A dedicated father in a busy career
Even as a dedicated father in the midst of a busy career, Doug Shapiro found creative ways to weave imagination into his life. Drawing inspiration from his family and everyday life, he wrote and published his first children’s book, “The Frox.” Many of us dream of composing a great album, getting back into painting, or finishing that novel we’ve always meant to. But creativity is a difficult practice to cultivate.
In our adult lives, it can be harder and harder to find the time and space for passion projects. We struggle to prioritize creative pursuits over our other responsibilities, and even if we manage to free up some time, it’s a challenge to resist the pull of couch-oriented entertainment or the growing list of to dos that regularly fill our weekends.
Visiting Doug’s home in an Illinois suburb outside East St. Louis, the busyness and buzz of family life are plainly visible. Colorful art projects are pinned up in the hallway; a pair of family dogs scamper underfoot. Throughout the house there are numerous pieces of evidence that this is a family that spends quality time together, from “Mother-Daughter Race” trophies to elaborate Lego constructions and crafts.
Even at first take, we can tell it’s a great place to grow up. Doug and Kim, his wife, welcomed us in for a quick interview before their three kids arrived home from school. Doug is a Regional Vice President for OFS, responsible for managing and supporting sales in the central United States. It’s a busy job, but you wouldn’t guess so from talking to him—his manner is present and warm.
Where did the idea come from to write a children’s book?
“Well, it really came from time with the kids. You know, all day, I'm busy working and when you get home it's immediately dinner, then there's soccer practice or basketball practice or whatever it is. But at night, everything kind of slows down. We’ll often read before bed, but I started actually coming up with stories for the kids myself.”
How did you start doing that?
"I would capture something I saw that day, whether it was some fireflies in the yard or the kids are playing a crane game and I would think back on that moment and say, ‘Okay, what if that was more magical, more creative.’ And I would build a story around that. It became an opportunity to think creatively, to imagine something that's not there. It's hard to go there as an adult. But pretty soon when it was my turn to tuck the kids in, the kids were always asking for a story. That became kind of a regular practice at night.”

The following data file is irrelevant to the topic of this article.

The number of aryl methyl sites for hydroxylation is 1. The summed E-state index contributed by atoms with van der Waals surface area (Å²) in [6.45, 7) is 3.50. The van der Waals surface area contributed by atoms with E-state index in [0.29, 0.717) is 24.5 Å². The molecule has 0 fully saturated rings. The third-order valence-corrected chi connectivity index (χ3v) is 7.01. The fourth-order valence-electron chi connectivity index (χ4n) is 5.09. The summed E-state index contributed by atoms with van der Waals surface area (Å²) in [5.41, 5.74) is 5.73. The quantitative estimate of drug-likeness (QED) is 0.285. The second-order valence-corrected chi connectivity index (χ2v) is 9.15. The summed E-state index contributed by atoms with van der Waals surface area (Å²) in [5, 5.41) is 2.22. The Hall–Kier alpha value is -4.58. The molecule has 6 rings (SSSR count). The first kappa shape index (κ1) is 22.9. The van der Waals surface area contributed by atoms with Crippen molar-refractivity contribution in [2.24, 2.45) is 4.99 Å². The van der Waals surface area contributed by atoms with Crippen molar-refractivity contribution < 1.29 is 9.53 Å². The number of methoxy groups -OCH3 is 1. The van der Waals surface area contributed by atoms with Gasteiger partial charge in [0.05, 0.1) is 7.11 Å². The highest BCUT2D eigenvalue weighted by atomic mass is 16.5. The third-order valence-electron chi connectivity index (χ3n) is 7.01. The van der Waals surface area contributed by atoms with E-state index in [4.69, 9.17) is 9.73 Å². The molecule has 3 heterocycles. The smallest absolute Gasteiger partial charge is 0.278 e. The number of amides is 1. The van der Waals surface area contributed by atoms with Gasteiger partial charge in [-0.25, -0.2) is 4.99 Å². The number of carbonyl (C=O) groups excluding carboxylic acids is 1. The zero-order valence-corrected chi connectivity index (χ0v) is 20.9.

So what story inspired “The Frox”?
“I saw a little hole in my son's sock and had the idea, ‘okay, well how did that hole get there? Who put that hole there?’ And then that became the premise of the story. A little girl trying to figure out why there were holes in her socks. And of course, in the story there's a little creature—the Frox, that put them there.”
How did it go from a bedtime story to a book?
“To turn that into real material and into a book, it took focus time and concentration, and that was a longer process. That doesn't happen on the spot. It takes planning and thought. So that took probably a year. I would squeeze that into different parts of my day, because you know, you're working during the workday and in the evenings you're with family and you're doing other activities. So I had to take advantage of quiet time that I found in my life. And in those quiet places, I was able to find that.”
What were those quiet places for you?
“I'm traveling quite a bit and I'm meeting people. You can't always solve problems and help people from your office, you need to be out there and connecting. It can be a very busy schedule, with a lot of time in cars on planes. That time also allowed me to have some creativity, along with self-reflection and self-conversation. We focus so much on communicating with other people, but there’s a real value in taking the time to connect with yourself. So that quiet time and reflection created the space for creative thinking."
What’s next? Do you have other stories?
I definitely have more stories, and I would love to continue to write books. I’m not sure when I’ll be able to go through the publishing process again, but I’ll get there.
So often, we also think of creativity as a lightning bolt that strikes without prompting, or an exhausting slog through the mud. For Doug, it was neither. Sure, the idea for the book was born from a spark of creative thinking, and we would never discount the hard work he did in developing the book for publication. But Doug didn’t wait for a perfect idea to come along, and he also didn’t drag one out of himself by force.
Instead, Doug found a way to weave creativity into his daily life, and eventually the habit paid off. The lesson to be learned in Doug’s story is that creativity isn’t a gift or a fluke, it’s a practice and a mindset.
One last thing that Doug’s story reminds us is that we sometimes think that creativity needs to happen in a studio, or that we need permission or credentials to try our hand at it. Imagination can happen at the foot of your kid’s bed, behind the wheel on a long drive, or on the tray table of an airplane. Doug didn’t need to take a sabbatical or quit his job to find creativity—he simply looked for wonder in the everyday.